Ask The Pharmacist: Low magnesium associated with heart, lung disease

Suzy Cohen

Magnesium participates as a cofactor in more than 300 enzymatic reactions in your body which comes as a surprise to people who think that FDA-approved medications hold a clinical edge over nutrients. 

Medications tend to steal the show, but I can’t name one drug that functions in 300 metabolic processes in your body. Not one!

Heart health

Even the National Institutes of Health says magnesium is necessary to help maintain normal muscle and nerve function, keep your heart rhythm steady, support a healthy immune and bronchial system and keep your bones strong so your hip doesn’t give out.  
According to a survey by the U.S. government 75 percent of American adults have a magnesium-deficient diet. That’s three out of four of you. It’s getting worse due to the massive coffee consumption because compounds in coffee are ‘drug muggers’ of magnesium. Human deficiencies occur more often because the soil is very deficient in magnesium, so the salad that grows in the soil isn’t soaking up as much mag as it used to back in the day! When you eat it, it’s not as nutritious.  

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Magnesium levels impact one hugely important organ in your body, your heart! Everyone is so afraid of a heart attack and yet, I bet you don’t know that a low level of magnesium is associated with an increased level of C-reactive protein (CRP). CRP is a marker for type of inflammation and it’s a silent killer. High CRP levels are associated with heart disease.

Black beans and garbanzos pack a protein punch.  Beans are also are loaded with potassium, magnesium, iron, and zinc.

Has anyone ever tested your RBC magnesium levels if you have asthma? The reason I ask is because low magnesium levels have long been associated with several adverse, dangerous lung conditions. Even a recent study confirmed how low levels of magnesium and vitamin D are associated with an increased incidence of severe breathing difficulties. Sadly, most patients are put on inhalers for their entire lifetime, without ever getting tested to see if low mag is contributing.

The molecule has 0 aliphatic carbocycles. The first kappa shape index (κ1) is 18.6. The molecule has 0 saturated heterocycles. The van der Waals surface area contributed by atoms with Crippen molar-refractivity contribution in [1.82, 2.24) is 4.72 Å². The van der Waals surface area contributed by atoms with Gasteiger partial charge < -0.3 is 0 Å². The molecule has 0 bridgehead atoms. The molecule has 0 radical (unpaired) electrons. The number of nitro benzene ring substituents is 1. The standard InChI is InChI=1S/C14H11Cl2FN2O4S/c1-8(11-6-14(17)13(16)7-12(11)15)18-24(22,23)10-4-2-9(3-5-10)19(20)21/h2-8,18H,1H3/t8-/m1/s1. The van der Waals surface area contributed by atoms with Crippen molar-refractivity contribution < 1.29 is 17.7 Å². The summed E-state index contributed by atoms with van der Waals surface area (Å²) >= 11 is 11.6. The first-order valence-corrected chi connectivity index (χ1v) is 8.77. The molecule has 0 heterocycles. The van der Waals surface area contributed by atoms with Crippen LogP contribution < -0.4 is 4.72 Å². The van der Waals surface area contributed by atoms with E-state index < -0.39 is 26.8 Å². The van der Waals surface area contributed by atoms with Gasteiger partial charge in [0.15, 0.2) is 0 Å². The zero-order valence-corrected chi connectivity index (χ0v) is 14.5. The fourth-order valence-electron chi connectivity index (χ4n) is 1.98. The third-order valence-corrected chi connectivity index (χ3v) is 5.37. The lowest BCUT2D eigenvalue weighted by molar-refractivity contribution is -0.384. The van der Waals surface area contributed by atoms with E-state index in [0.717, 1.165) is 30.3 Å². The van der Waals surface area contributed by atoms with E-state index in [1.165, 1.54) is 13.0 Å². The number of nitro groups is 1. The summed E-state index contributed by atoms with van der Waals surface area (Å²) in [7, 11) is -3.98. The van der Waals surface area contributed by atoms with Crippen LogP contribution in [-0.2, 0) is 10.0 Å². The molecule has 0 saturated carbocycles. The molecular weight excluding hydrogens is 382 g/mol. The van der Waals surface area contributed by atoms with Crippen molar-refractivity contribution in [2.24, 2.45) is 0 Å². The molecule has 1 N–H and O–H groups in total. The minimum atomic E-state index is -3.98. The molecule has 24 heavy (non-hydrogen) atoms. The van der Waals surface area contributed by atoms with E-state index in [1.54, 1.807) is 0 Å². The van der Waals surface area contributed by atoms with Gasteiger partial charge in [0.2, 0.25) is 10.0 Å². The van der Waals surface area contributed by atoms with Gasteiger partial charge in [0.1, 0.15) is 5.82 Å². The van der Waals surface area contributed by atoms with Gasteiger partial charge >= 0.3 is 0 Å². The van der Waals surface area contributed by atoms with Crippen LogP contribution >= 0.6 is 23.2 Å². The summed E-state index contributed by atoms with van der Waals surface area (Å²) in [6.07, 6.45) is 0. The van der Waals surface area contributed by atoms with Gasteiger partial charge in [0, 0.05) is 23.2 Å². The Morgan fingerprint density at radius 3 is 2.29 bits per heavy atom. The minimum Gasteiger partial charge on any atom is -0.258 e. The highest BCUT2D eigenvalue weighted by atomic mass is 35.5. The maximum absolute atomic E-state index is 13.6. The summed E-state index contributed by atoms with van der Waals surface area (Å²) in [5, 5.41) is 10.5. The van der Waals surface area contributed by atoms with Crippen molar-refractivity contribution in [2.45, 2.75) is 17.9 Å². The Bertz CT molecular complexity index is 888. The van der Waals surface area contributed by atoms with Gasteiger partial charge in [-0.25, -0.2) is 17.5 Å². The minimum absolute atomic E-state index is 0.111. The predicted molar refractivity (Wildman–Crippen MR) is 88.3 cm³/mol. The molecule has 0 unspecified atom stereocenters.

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A low magnesium level can damage your brain and mood. In my book, “Headache Free,” I provided research to show how magnesium can reduce headache frequency, while improving mood and restorative sleep. No surprise there … magnesium is needed to create dopamine, serotonin and other happy brain chemicals. But a very common mistake is taking the wrong form. You will need the kind of magnesium that actually gets into your brain, like the “threonate” form, as opposed to the laxative form of magnesium like “citrate” which slides through your colon. 

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I have much more to share with you about magnesium’s role in women’s health, bone integrity and cardiovascular disease so I’m inviting you to my website ( to sign up for my newsletter. When you do that, I’ll email the longer version of this article. You do need to read it because three out of four American’s are magnesium deficient, so if it’s not you, then three of your relatives are deficient and that means their heart and brain are at risk. 

Suzy Cohen is a registered pharmacist. The information presented here is not intended to treat, cure or diagnose any condition. Visit